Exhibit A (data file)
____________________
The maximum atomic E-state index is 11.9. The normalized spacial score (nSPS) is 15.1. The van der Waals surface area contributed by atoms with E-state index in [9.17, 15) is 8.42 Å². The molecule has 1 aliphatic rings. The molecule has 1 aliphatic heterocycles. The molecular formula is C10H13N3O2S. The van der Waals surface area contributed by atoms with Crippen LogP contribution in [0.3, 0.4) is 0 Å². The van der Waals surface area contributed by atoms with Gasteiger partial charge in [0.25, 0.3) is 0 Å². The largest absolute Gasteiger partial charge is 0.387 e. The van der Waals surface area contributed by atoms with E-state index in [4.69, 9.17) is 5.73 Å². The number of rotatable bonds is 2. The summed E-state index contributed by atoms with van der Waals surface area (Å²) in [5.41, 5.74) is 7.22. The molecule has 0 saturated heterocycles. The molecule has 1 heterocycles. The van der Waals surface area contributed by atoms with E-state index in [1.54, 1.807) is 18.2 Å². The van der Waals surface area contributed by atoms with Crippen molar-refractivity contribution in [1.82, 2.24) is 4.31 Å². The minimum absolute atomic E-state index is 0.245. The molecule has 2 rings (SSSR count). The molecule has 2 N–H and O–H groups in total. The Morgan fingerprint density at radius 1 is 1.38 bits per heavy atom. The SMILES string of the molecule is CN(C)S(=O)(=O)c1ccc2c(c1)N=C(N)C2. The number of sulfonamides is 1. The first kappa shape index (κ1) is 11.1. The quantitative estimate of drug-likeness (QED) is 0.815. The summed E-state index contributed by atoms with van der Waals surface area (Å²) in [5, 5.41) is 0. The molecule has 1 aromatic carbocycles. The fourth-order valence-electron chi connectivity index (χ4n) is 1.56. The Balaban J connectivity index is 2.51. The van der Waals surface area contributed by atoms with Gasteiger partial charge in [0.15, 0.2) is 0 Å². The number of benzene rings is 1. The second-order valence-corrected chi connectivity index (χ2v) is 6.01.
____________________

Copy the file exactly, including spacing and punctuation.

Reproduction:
The maximum atomic E-state index is 11.9. The normalized spacial score (nSPS) is 15.1. The van der Waals surface area contributed by atoms with E-state index in [9.17, 15) is 8.42 Å². The molecule has 1 aliphatic rings. The molecule has 1 aliphatic heterocycles. The molecular formula is C10H13N3O2S. The van der Waals surface area contributed by atoms with Crippen LogP contribution in [0.3, 0.4) is 0 Å². The van der Waals surface area contributed by atoms with Gasteiger partial charge in [0.25, 0.3) is 0 Å². The largest absolute Gasteiger partial charge is 0.387 e. The van der Waals surface area contributed by atoms with E-state index in [4.69, 9.17) is 5.73 Å². The number of rotatable bonds is 2. The summed E-state index contributed by atoms with van der Waals surface area (Å²) in [5.41, 5.74) is 7.22. The molecule has 0 saturated heterocycles. The molecule has 1 heterocycles. The van der Waals surface area contributed by atoms with E-state index in [1.54, 1.807) is 18.2 Å². The van der Waals surface area contributed by atoms with Crippen molar-refractivity contribution in [1.82, 2.24) is 4.31 Å². The minimum absolute atomic E-state index is 0.245. The molecule has 2 rings (SSSR count). The molecule has 2 N–H and O–H groups in total. The Morgan fingerprint density at radius 1 is 1.38 bits per heavy atom. The SMILES string of the molecule is CN(C)S(=O)(=O)c1ccc2c(c1)N=C(N)C2. The number of sulfonamides is 1. The first kappa shape index (κ1) is 11.1. The quantitative estimate of drug-likeness (QED) is 0.815. The summed E-state index contributed by atoms with van der Waals surface area (Å²) in [5, 5.41) is 0. The molecule has 1 aromatic carbocycles. The fourth-order valence-electron chi connectivity index (χ4n) is 1.56. The Balaban J connectivity index is 2.51. The van der Waals surface area contributed by atoms with Gasteiger partial charge in [0.15, 0.2) is 0 Å². The number of benzene rings is 1. The second-order valence-corrected chi connectivity index (χ2v) is 6.01.